At times, God meets our needs by miraculously restoring things fully. We have grown afraid to give God glory when the inexplicable happens. We have become fearful to be persons who favor supernatural explanations to rational ones. It’s OK to be a person calls a miracle, a miracle. We can call something a miracle while at the same time striving to understand it. Other times, God meets our needs not by a transforming event, producing a substantive and visible change. God allows us to put our needs to work to bring about things that might not happen if we were miraculously healed. Some suffering is useful, it shapes our service.


Flannery O’Connor was stricken with lupus. She returned from New York to the cramped confines of Milledgeville Georgia to find her Southern voice. Her stories came to life. She wisely says: “I have never been anywhere but sick. In a sense sickness is a place, more instructive than a long trip to Europe, and it’s a place where there’s no company, Sickness before death is a appropriate and I think those who don’t have it miss one of God’s mercies.” I may be missing one of God’s mercies by not being afflicted by sickness, YET! I am watching you, the blind man, Flannery O’Connor, and even Stevie Wonder. I wait my turn assured the person I really am will not change though I may suffer. I am also confident God always takes note of our needs and provides grace that is always sufficient. God starts by seeing child of God before he sees to our needs.

How does God see? Third, God sees the glory of God revealed in children of God in need. God heals this man so he would glorify God in his healing. Jesus tells him to wash in the pool of Siloam. John says the name of the pool, Siloam, means SENT. That is the Latin word “missio”, were we get our word MISSION. God’s glory is revealed by our willingness to be sent, so God’s work may be seen in a child of God in need whom God is at work.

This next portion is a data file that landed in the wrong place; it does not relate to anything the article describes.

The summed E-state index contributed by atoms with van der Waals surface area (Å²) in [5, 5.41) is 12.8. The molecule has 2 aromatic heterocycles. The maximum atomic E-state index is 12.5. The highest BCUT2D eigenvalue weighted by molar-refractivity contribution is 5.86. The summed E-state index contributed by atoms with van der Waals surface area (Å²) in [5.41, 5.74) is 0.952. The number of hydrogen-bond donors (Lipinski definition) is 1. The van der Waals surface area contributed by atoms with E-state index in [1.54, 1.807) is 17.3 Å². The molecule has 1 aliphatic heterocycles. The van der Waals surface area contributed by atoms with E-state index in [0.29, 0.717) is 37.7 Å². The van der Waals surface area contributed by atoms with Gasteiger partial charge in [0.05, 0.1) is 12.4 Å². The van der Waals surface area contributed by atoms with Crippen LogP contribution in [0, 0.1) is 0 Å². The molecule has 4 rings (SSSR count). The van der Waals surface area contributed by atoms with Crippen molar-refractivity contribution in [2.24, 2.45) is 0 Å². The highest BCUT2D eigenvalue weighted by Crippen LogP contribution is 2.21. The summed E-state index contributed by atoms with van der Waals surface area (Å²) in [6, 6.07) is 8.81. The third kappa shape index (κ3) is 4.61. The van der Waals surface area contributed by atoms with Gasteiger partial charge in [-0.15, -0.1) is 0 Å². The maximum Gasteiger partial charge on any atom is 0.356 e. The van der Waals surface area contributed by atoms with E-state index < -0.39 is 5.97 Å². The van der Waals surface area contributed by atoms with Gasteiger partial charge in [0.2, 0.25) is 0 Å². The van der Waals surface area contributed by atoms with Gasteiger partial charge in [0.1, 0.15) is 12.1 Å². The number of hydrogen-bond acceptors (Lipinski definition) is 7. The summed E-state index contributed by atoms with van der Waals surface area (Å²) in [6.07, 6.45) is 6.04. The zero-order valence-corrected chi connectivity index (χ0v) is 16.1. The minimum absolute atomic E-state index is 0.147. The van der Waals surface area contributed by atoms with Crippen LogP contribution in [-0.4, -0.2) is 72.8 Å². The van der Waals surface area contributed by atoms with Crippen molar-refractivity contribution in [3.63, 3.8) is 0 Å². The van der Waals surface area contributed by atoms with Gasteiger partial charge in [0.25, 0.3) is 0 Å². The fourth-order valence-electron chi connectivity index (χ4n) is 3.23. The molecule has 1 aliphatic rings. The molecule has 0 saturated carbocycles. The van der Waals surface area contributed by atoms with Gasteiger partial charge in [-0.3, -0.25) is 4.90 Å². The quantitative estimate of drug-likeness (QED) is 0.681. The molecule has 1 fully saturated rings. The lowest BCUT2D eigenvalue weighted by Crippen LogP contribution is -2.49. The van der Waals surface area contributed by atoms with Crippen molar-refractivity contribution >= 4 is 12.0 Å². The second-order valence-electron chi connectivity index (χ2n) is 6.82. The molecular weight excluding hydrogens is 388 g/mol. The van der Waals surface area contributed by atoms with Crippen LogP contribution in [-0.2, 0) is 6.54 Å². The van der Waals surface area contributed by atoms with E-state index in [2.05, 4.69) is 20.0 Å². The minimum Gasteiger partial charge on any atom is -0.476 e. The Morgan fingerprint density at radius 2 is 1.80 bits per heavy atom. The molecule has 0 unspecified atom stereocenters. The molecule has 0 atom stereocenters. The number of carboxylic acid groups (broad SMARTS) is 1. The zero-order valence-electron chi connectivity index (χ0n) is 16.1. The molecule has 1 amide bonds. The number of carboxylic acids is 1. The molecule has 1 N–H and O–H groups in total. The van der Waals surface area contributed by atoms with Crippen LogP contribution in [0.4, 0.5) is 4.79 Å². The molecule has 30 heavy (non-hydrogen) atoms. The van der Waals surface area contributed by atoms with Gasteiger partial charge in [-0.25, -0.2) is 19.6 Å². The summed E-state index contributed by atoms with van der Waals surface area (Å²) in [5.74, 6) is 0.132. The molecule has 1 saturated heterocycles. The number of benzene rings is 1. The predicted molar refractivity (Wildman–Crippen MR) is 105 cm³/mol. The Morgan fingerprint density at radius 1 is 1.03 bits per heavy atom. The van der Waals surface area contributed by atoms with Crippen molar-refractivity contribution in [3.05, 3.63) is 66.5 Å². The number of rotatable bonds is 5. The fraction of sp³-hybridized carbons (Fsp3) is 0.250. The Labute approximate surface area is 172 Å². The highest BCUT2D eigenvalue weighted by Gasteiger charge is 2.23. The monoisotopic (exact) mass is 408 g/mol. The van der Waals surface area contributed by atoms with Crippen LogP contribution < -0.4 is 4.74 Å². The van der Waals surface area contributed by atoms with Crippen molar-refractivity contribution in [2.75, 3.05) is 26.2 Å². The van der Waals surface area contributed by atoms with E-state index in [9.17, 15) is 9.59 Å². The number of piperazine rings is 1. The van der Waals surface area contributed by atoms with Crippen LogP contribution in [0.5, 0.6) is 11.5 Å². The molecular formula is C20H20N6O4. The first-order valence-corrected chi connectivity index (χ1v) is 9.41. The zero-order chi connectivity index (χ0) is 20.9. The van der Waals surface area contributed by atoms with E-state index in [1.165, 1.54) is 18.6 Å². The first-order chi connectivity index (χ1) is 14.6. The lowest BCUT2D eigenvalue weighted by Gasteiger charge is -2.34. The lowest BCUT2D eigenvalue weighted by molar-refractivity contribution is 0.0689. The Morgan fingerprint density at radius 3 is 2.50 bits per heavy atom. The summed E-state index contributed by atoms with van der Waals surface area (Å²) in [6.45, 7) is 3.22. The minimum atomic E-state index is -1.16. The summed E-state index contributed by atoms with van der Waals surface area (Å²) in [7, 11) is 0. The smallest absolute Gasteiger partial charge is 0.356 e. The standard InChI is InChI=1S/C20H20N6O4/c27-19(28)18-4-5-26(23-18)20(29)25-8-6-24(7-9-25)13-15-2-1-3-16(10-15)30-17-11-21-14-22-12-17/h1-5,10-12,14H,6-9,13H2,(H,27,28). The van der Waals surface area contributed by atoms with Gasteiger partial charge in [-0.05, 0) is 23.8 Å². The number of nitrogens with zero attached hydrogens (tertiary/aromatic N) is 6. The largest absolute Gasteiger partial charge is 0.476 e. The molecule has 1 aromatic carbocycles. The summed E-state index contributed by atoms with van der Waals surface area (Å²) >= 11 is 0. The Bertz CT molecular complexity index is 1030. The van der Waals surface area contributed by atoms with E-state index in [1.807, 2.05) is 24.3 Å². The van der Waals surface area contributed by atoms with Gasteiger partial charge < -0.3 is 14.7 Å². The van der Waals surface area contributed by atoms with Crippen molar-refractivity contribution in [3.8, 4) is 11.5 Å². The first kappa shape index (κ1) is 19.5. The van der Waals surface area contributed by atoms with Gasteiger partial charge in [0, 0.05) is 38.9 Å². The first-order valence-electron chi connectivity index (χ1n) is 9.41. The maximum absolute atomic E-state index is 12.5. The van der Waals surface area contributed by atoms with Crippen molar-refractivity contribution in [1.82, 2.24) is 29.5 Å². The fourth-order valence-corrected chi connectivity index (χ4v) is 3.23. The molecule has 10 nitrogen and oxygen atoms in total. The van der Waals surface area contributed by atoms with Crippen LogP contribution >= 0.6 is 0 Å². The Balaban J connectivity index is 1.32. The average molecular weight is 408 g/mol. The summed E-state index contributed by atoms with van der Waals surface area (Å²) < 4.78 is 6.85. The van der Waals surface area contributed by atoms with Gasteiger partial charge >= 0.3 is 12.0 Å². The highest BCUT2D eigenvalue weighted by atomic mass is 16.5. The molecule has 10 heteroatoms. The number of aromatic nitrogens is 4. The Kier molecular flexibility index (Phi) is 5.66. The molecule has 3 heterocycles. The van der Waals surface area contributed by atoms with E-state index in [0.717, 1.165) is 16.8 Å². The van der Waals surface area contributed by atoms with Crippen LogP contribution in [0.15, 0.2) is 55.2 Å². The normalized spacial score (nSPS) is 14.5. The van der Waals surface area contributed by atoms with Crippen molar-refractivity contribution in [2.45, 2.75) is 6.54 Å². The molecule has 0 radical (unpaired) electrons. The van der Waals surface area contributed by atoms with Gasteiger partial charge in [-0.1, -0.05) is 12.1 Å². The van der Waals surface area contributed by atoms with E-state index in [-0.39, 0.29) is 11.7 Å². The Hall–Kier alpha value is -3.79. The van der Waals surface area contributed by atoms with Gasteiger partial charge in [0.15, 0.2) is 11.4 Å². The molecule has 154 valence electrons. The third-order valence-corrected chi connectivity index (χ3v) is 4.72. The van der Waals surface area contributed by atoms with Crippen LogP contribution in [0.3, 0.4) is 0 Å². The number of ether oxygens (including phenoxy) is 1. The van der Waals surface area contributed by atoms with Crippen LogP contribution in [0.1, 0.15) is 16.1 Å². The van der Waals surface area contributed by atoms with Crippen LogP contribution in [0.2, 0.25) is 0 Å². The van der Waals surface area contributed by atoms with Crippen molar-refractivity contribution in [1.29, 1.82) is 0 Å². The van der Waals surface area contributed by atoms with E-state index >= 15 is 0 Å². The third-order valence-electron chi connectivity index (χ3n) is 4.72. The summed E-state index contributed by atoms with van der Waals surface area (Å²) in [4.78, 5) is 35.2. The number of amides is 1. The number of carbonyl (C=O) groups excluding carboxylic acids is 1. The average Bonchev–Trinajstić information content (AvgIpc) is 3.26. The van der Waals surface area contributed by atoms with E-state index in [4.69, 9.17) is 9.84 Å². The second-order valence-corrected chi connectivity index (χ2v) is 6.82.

People are passionate about what afflicts them. A person dies of a disease and the family asks donations be directed to research for a cure. Someone is struck with illness and everyone mobilizes to fight it. The outcome of many deaths and diagnosis is a lot of good works for lots of people. That is how God sees that God’s work is done—God’s nature is redemptive, which enables suffering to be redemptive for more than just ourselves.

 

Not all maladies that shape mission are physical. Anyone who faces a challenge carries something of that experience into tomorrow. How many people have been shaped for the better by a painful experience? Charles Colson started Prison Fellowship after being jailed from the Watergate scandal. Recovering alcoholics help other alcoholics recover. Those who have known the grief over a lost child or a suicide or any other sadness help others going through the same things. In all these ways and more, children of God in need can reflect the glory of God’s redemptive ways.

We don’t have to wait for a suffering experience to jumpstart ourselves into seeing how God sees. When we participate in any kind of mission our eyes can be opened and our blurry vision can become clear to see with greater clarity the glory of God. Whatever opens our eyes so we can see beyond ourselves to the glory of God in the midst of our need is seeing how God sees. But, to see how God sees; we have to wash in the pool of Siloam; dive into mission; and become immersed in the work of God.

At the end of this story, the man born blind is not only healed; he becomes a believer. God doesn’t want blind faith. God wants us to see our own salvation and see others who are yet blind. If it takes a malady to find your mission and clear up your blurred vision can you say Glory be! Can you? You can if you are seeing from above. What say you children of God in need wanting to reflect the glory of God in your life? Glory be? Glory be!